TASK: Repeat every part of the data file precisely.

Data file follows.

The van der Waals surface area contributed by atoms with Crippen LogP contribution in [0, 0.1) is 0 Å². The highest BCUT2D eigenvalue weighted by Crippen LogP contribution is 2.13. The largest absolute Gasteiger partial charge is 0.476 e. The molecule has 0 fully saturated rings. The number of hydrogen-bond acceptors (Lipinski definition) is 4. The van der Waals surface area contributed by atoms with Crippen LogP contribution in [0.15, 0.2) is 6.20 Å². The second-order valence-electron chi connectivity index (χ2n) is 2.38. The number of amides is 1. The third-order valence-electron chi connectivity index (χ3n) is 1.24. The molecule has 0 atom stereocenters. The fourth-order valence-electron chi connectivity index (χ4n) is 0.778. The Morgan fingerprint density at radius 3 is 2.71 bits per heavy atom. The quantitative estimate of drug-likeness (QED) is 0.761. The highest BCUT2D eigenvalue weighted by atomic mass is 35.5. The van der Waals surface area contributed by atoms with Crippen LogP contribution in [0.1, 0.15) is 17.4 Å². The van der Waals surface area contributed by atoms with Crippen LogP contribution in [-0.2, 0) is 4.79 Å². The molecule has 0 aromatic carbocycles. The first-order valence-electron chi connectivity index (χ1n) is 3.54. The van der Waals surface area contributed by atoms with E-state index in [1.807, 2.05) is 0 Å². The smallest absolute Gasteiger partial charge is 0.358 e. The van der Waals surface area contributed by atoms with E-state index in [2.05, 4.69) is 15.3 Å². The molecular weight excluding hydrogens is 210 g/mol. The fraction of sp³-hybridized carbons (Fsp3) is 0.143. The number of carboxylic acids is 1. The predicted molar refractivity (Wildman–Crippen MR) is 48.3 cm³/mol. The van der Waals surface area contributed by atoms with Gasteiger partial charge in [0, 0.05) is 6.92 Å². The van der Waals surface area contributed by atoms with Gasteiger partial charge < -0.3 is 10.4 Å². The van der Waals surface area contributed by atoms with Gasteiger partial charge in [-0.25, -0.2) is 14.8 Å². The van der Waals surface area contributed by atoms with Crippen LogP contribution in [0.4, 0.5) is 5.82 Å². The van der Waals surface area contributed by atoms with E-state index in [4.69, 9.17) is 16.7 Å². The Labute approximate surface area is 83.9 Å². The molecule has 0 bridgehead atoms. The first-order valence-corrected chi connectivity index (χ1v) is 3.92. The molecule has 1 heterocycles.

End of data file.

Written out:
The van der Waals surface area contributed by atoms with Crippen LogP contribution in [0, 0.1) is 0 Å². The highest BCUT2D eigenvalue weighted by Crippen LogP contribution is 2.13. The largest absolute Gasteiger partial charge is 0.476 e. The molecule has 0 fully saturated rings. The number of hydrogen-bond acceptors (Lipinski definition) is 4. The van der Waals surface area contributed by atoms with Crippen LogP contribution in [0.15, 0.2) is 6.20 Å². The second-order valence-electron chi connectivity index (χ2n) is 2.38. The number of amides is 1. The third-order valence-electron chi connectivity index (χ3n) is 1.24. The molecule has 0 atom stereocenters. The fourth-order valence-electron chi connectivity index (χ4n) is 0.778. The Morgan fingerprint density at radius 3 is 2.71 bits per heavy atom. The quantitative estimate of drug-likeness (QED) is 0.761. The highest BCUT2D eigenvalue weighted by atomic mass is 35.5. The van der Waals surface area contributed by atoms with Crippen LogP contribution in [0.1, 0.15) is 17.4 Å². The van der Waals surface area contributed by atoms with Crippen LogP contribution in [-0.2, 0) is 4.79 Å². The molecule has 0 aromatic carbocycles. The first-order valence-electron chi connectivity index (χ1n) is 3.54. The van der Waals surface area contributed by atoms with E-state index in [1.807, 2.05) is 0 Å². The smallest absolute Gasteiger partial charge is 0.358 e. The van der Waals surface area contributed by atoms with E-state index in [2.05, 4.69) is 15.3 Å². The molecular weight excluding hydrogens is 210 g/mol. The fraction of sp³-hybridized carbons (Fsp3) is 0.143. The number of carboxylic acids is 1. The predicted molar refractivity (Wildman–Crippen MR) is 48.3 cm³/mol. The van der Waals surface area contributed by atoms with Gasteiger partial charge in [0, 0.05) is 6.92 Å². The van der Waals surface area contributed by atoms with Gasteiger partial charge < -0.3 is 10.4 Å². The van der Waals surface area contributed by atoms with Gasteiger partial charge in [-0.25, -0.2) is 14.8 Å². The van der Waals surface area contributed by atoms with Crippen LogP contribution in [0.4, 0.5) is 5.82 Å². The van der Waals surface area contributed by atoms with E-state index in [4.69, 9.17) is 16.7 Å². The Labute approximate surface area is 83.9 Å². The molecule has 0 bridgehead atoms. The first-order valence-corrected chi connectivity index (χ1v) is 3.92. The molecule has 1 heterocycles.